The Cyprus Chamber of Commerce & Industry (Keve) on Monday announced that in the context of its continuous effort to open new roads and prospects for Cypriot companies, has established the Cyprus-Philippines Business Association.
Keve noted that the ultimate goal of the association is to promote, grow and encourage economic and trade relations between Cyprus and the Philippines.
Dominique Laconico, President of Cleverpath Holdings, was elected the first president of the association.
He stated that “our primary aim is to promote and further strengthen the socioeconomic and trade relations between Cyprus and the Philippines, through the expansion of imports, exports and the provision of a wide range of services”.
The Founding Assembly of the Association was greeted by the Ambassador of the Republic of the Philippines to Greece and Cyprus, Giovanni E. Palec, with a statement saying “The establishment of the association, is expected to play a leading role in further strengthening relations between Cyprus and the Philippines”.
He explained that the association will help to increase trade and attract investment, “based on existing ties, especially since the two countries share a deep-rooted friendship and longstanding ties based on a common adherence to democratic values, multilateralism and respect of international law”.
The establishment of the association was also welcomed by the Honorary Consul of the Republic of the Philippines to Cyprus, Charmagne Garcia-Laconico.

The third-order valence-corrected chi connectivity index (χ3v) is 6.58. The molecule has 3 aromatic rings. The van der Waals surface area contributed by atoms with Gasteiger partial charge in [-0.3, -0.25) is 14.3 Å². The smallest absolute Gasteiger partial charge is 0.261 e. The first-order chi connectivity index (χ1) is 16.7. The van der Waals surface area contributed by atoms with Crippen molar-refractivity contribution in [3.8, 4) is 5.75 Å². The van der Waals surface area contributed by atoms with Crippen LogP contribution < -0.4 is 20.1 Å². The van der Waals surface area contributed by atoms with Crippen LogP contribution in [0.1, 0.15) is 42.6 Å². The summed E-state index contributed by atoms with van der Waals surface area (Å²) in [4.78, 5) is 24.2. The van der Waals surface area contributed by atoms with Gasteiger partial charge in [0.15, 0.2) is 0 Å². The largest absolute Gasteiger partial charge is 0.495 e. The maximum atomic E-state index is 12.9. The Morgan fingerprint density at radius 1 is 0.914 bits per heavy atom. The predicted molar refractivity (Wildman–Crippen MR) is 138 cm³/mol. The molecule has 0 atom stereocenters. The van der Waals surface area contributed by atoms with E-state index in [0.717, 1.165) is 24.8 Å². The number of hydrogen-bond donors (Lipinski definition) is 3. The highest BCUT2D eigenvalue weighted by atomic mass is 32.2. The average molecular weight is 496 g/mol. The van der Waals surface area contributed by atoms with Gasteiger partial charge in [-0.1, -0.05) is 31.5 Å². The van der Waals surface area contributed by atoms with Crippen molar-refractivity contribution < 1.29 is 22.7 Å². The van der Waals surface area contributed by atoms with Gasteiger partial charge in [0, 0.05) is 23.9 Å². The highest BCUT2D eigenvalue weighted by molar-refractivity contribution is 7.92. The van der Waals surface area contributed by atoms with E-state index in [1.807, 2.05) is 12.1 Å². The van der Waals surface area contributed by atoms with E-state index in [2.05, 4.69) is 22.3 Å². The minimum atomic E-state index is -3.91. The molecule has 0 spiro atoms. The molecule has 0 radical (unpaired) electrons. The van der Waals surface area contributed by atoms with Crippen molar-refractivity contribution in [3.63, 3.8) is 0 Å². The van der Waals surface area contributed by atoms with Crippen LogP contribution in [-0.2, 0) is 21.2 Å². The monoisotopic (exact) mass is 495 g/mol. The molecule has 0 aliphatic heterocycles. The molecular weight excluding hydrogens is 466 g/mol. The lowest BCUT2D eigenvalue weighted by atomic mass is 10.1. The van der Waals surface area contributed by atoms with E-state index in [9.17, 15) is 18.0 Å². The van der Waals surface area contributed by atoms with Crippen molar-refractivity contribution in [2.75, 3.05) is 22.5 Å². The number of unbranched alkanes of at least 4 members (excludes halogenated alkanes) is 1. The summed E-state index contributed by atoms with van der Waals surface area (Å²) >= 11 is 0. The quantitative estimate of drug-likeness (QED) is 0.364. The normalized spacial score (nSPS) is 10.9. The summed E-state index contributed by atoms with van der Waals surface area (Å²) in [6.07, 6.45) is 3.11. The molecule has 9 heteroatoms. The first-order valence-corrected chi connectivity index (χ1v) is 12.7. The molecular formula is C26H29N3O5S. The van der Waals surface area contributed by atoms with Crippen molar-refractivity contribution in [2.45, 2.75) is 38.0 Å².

Cypriot and Filippino companies and individuals can register as members of the association.
For registration or more information, you can contact the Cyprus Chamber of Commerce & Industry through Lily Michaelides at [email protected] or 22889706.
Cyprus, as reported by the Statistical Service in its annual financial accounts breakdown by institutional sector, recorded a €26.62 billion deficit in its net financial position for the year 2022.
At the end of December 2022, the country’s assets across its economy in financial instruments totalled €686.93 billion.
Of this sum, 52.9 per cent comprised equities and shares, 19.3 per cent was in cash and deposits, and 17 per cent consisted of loans.
Conversely, liabilities across the economy stood at €713.65 billion by the end of December 2022.
Among these, 51.6 per cent accounted for equities and shares, 21.8 per cent were loans, and 14.6 per cent were cash and deposits.
Household assets in financial instruments reached €55.96 billion by the end of December 2022, with 58.5 per cent in cash, 0.9 per cent in loans, 1.7 per cent in securities, and 20.6 per cent in shares.
The total amount of the sector’s loans at the end of December 2022 was €19.83 billion, amounting to 71.4 per cent of the Gross Domestic Product (GDP).
The corresponding assets of non-financial corporations amounted to €66.34 billion, distributed as 18.5 per cent in cash and deposits, 4.2 per cent in loans, 0.4 per cent in securities, 46.5 per cent in shares, and 29.6 per cent in other financial items.
The total loans in this sector reached €39.51 billion by the end of December 2022, accounting for 142.2 per cent of the GDP.
The Cyprus Stock Exchange (CSE) ended Monday, November 20 with losses.
The general Cyprus Stock Market Index was at 126.83 points at 13:09 during the day, reflecting a decrease of 0.13 per cent over the previous day of trading.
The FTSE / CySE 20 Index was at 76.94 points, representing a drop of 0.14 per cent.
The total value of transactions came up to €109,098.
In terms of the sub-indexes, the main, alternative and investment firm indexes fell by 0.17 per cent, 0.2 per cent and 0.78 per cent respectively. The hotel index remained unchanged.
The biggest investment interest was attracted by the Bank of Cyprus (-0.34 per cent), Hellenic Bank (-0.46 per cent), Petrolina Holdings (-1.79 per cent), Salamis Tours (-0.57 per cent), and the Cyprus Cement Company (+1.61 per cent).